Sorry... I can offer code for pots but not for encoders.

    The voltage coming off a pot as a voltage divider is dead simple to use as proxy for the physical position of a pot.

    Encoders have lots of advantages but simplicity for programming is not one of them.

    I think there are a couple of MIDI library's for Teensy that support encoders and MUX without having to know how to program either. Good luck with your project.

  18. #18
    Encoders have advantages in some situations. For instance, when it will be used for multiple functions, or selecting from a variable length list, or where the value doesn’t matter (like a volume control), and where the value is displayed (like a car radio tuner.)

    But for a control panel where each knob has a single function, and each knob has a fixed minimum and maximum, and where the panel is marked with values and knobs have pointers, pots are more appropriate. And simpler.

  19. #19
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    Hey Oddson,

    Thanks for your support. I have separate pcb board designs for both pots and encoders, but I think I'll try pots first since their simpler.

    Can you post the code for pots?

    I will be using these...
    https://www.amazon.com/dp/B07R4B1HK8...jaz10cnVl&th=1

    Also, which pins on the Teensy 3.5 do I connect them to digital or analog?
    Last edited by bryangold42; 12-04-2019 at 01:25 AM.

  20. #20
    The link in post #19 is for encoders, not pots.
    These will work:

    https://www.amazon.com/gp/slredirect...getName=sp_atf

    Use analog pins, as the Teensy will be measuring voltage.

  21. #21
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    Hey Tele Player,

    I believe the link you sent is for pots with limited turns. I need knobs without limits. I need to be able to keep turning without it stopping.

    I understand that the picture I originally posted in post #1 shows set parameters. Please ignore that.

    Does that mean I do need to use 360 rotary encoders?

  22. #22
    Pots always have limited turns, most are less than 360 degrees, and some are 10 turn and more, for special applications requiring fine adjustment.

    Digital pots is a misnomer sometimes used to refer to rotary encoders.

    If you really really want endless turns, you do need rotary encoders. I tried to dissuade you since encoders don’t seem appropriate for the description in your first post.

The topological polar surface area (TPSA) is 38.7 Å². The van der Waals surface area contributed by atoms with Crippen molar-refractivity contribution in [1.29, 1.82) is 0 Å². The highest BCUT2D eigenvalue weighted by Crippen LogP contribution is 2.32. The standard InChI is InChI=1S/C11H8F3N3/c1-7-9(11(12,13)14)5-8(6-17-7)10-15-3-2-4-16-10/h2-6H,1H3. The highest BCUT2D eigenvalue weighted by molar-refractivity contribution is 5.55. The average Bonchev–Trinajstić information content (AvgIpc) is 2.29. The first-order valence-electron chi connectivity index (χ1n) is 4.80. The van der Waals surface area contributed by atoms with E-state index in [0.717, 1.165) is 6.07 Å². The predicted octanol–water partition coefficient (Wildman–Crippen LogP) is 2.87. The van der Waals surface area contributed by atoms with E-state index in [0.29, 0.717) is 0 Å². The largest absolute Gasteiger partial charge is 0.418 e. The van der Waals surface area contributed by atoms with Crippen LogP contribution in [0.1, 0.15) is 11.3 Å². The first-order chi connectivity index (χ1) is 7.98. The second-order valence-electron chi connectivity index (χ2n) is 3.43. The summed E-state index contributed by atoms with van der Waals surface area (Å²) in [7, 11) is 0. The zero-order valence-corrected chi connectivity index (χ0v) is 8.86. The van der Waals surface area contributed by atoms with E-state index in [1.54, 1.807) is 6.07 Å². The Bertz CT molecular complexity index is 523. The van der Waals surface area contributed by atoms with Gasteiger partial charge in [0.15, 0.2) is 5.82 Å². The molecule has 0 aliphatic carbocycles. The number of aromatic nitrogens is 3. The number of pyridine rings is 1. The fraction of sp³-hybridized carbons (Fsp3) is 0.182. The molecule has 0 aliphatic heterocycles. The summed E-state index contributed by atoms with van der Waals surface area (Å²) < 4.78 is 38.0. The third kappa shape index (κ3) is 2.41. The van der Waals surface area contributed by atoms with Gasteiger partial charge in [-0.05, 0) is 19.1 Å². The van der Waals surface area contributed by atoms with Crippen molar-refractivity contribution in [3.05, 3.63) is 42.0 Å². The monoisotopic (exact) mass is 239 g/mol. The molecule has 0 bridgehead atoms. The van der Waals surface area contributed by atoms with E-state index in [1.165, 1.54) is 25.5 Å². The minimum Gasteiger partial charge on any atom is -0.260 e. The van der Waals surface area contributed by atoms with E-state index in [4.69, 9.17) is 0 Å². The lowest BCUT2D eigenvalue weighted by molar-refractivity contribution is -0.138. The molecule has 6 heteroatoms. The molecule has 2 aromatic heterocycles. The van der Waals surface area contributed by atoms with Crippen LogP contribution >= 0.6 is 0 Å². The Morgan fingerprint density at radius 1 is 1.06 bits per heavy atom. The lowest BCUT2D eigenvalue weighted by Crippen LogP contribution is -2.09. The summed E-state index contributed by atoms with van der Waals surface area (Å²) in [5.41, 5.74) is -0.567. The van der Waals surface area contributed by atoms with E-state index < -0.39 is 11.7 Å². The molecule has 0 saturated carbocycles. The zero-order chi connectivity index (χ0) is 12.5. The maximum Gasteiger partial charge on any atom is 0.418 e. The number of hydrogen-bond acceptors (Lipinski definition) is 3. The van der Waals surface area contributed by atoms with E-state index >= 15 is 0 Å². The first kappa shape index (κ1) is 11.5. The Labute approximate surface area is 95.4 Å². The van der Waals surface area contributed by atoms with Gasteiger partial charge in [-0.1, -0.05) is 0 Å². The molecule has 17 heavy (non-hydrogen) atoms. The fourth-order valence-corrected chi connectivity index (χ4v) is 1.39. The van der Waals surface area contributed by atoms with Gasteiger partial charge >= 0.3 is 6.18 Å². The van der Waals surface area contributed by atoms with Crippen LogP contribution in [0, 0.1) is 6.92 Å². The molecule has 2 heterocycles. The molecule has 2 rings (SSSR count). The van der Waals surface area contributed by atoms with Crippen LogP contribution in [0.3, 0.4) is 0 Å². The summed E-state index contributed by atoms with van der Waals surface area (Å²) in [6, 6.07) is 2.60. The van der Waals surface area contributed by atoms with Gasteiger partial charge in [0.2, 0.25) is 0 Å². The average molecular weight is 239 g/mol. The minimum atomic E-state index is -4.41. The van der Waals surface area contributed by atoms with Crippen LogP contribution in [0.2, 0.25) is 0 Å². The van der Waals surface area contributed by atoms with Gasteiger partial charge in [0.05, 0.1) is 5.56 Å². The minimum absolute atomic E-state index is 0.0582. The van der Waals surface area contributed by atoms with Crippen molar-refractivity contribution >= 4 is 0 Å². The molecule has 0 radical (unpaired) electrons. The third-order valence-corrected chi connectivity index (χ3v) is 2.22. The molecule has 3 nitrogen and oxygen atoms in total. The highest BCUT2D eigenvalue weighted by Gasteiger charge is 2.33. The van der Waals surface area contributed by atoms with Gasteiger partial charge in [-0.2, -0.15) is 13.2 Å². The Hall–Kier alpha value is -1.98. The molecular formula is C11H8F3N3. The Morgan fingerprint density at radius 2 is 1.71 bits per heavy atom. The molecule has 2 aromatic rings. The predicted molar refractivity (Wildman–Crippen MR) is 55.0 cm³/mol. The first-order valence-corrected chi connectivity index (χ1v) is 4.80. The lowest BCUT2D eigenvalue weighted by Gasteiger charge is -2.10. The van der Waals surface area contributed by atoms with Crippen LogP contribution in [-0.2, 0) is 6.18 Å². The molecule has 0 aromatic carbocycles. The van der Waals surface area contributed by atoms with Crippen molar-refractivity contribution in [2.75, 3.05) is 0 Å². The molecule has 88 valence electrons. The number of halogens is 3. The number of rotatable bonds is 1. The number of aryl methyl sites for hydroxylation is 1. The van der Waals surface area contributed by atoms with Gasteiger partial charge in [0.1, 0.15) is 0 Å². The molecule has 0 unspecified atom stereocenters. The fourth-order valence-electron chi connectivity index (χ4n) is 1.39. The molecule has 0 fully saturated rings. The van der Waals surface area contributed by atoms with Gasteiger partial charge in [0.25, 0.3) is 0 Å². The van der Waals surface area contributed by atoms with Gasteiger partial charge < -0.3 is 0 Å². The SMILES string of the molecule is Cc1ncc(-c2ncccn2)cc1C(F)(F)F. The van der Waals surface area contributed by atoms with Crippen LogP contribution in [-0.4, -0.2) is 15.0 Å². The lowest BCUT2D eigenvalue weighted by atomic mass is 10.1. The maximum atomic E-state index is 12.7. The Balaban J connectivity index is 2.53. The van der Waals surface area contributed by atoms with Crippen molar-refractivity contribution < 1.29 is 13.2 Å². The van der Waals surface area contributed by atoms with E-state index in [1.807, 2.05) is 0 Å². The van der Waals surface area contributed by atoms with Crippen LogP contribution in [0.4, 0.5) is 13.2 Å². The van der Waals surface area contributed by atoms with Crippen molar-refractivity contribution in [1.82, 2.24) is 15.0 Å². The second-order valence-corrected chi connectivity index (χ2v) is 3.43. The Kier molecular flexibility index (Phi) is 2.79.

23. #23
    Senior Member PaulStoffregen's Avatar
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    I'm not going to get directly involved in your project, but I might add another USB MIDI example for use of rotary encoders.

    First, I would like to ask, have you run *any* of the USB MIDI examples yet? In Arduino, they're accessed by clicking File > Examples > Teensy > USB_MIDI. The Buttons example is an excellent starting point.

    Before diving into encoders, I would also like to echo the advice that pots connected to the analog pins may are probably more appropriate for your needs. They're also easier to use and examples are readily available.

    But so far, relatively little has been done on example code for using encoders with MIDI. If you haven't used the other examples yet, please do that first, so you gain some experience with how the examples work. Then let's talk about what a useful rotary encoder example program might do....

  24. #24
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    Echoing the others about encoders...

    Very few midi controllers that I have seen have encoders. When you turn the controller on, what value should each be encoder be set to? 0, mid, max? If each click of the encoder increments the value by 1, and max is 127, you'll be cranking that encoder for a while to get it to max. A pot on the other hand has none of these problems.

    Also, not to be rude, but if you want to pay someone to build you a midi controller, why not just buy one? There are scads of them, of all different shapes, sizes, and capabilities. Midi controllers are great as a learning experience, but not great to pay someone to build if you care about bang for your buck.

  25. #25
    Some controllers have encoders. Example: Arturia Minilab.

    There are tricks to writing code for encoders to change the increment based on the speed at which you turn.

    Finally, if the goal was as described in the original post, I could see making a dedicated MIDI controller for a specific device. But, for the pictured device, I wouldn’t use encoders.